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Note - Protectionism - ADMS 3585 Protectionism Diane...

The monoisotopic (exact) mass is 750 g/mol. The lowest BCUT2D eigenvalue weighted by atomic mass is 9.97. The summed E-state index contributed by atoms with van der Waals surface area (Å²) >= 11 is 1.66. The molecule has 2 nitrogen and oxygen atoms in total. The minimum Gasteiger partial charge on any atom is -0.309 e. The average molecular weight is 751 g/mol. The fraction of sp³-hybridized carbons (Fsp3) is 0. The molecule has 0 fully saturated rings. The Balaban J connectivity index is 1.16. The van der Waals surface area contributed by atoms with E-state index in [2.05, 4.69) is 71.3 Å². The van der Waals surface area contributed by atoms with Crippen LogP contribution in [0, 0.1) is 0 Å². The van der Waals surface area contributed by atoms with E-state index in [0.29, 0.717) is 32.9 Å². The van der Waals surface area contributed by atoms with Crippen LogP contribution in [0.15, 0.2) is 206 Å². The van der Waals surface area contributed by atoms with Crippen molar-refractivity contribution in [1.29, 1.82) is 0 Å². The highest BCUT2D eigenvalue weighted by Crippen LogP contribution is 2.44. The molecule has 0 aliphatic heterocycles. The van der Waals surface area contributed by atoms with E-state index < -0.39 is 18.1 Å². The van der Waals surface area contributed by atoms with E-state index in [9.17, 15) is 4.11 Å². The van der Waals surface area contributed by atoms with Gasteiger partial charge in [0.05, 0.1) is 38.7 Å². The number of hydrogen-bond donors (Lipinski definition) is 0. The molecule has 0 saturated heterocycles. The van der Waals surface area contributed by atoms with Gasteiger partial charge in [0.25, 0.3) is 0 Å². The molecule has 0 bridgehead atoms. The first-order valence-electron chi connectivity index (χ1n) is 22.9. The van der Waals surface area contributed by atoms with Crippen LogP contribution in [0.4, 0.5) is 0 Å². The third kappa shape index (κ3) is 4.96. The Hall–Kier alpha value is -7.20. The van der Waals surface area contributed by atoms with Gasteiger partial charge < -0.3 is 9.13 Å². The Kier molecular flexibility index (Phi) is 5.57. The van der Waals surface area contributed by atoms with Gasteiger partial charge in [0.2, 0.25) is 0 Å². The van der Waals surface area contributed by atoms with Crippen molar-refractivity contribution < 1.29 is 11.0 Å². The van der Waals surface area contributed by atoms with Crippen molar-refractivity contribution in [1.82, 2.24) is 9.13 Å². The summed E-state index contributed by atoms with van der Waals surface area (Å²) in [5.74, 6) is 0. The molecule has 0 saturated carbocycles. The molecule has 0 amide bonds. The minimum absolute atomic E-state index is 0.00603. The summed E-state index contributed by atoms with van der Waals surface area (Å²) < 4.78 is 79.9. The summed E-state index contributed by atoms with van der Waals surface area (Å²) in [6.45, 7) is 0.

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. .. ADMS 3585 Protectionism - Diane Jurkowski, 200 1 [ 361- 3 7f) Protectionism is government policies that ~ 9 1 a n d producers from foreign - competition. One of the best examples of protectionism is the i po i -.en of t a f s on foreign imports. For example, a Canadian tariff of 15,0/ o an automobile that costs $5000 in a foreign country means that a tax $I.&, or custom duty of $750 will be kvi on the car when it is imported to Canada. The Canadian price will be $5750 and Canadian producers of similar vehicles who can operate profitably at a price of $5750, but not $5000, will be able to compete with imports in the Canadian market. Producers dependent on protection cannot normally export, since their costs are above world prices and they, therefore, depend almost entirely on the home market. The effect ofthe 1965 Canada-U.S. Automotive Product Agreement (the Auto Pact) is that automobiles produced in Canada can be exported to the United States, although the price in Canada is higher. Trade restrictions have been the most critical policy that governments have used as an expression of protectionism. Governments restrict international trade in order to protect domestic industries from foreign competition. The restriction of international trade is referred to as protectionism. There are two main d by governments: .&ffLs a tax that is imposed by the importing country when a good crosses an international boundary. A non-tariff barrier is any action other than a tariff that restricts international trade. Examples of non-tariff barriers are quantitative restrictions and licensing regulations limiting imports. Economic analysis shows that economic losses fiom a tariff exceed its benefits. Theoretically, a '-.-/ tariff is wasteful becaus 't 1 ads to _substitution of higher-cost home and production for lower-cost tLk i d ~ f t a r i f f s were r& rq&$$er and capital in protected industries would shift to other 'employers, at homeo~abro-one, in their role as consumers, would gain fiom loweririces. -- Owners having to change the employment of their resources would suffer losses: landowners, and shareholders in the contracting industries would lose more as owners than they would gain as consumers. Specialized workers in the contracting industries would probably face retaining or lower-paying jobs. Others would bear the "traditional" costs of reorganizing their economic lives. Probably the many net winners would each gain a relatively small amount, while the relatively few net losers would suffer fairly heavy losses. Nevertheless, in principle it should be possible for a government to compensate losers and still produce a net social "profit" by repealing tariffs. kyF The debate about protectionism has revolved around attempts to find an intellectually respectable rebuttal to the ec nomic argument, but none has been found. Public discussion of protectionism would be better if its [email protected]#&ts w m e that, although it involves economic costs, these are outweighed by non- economic benefits. The in !
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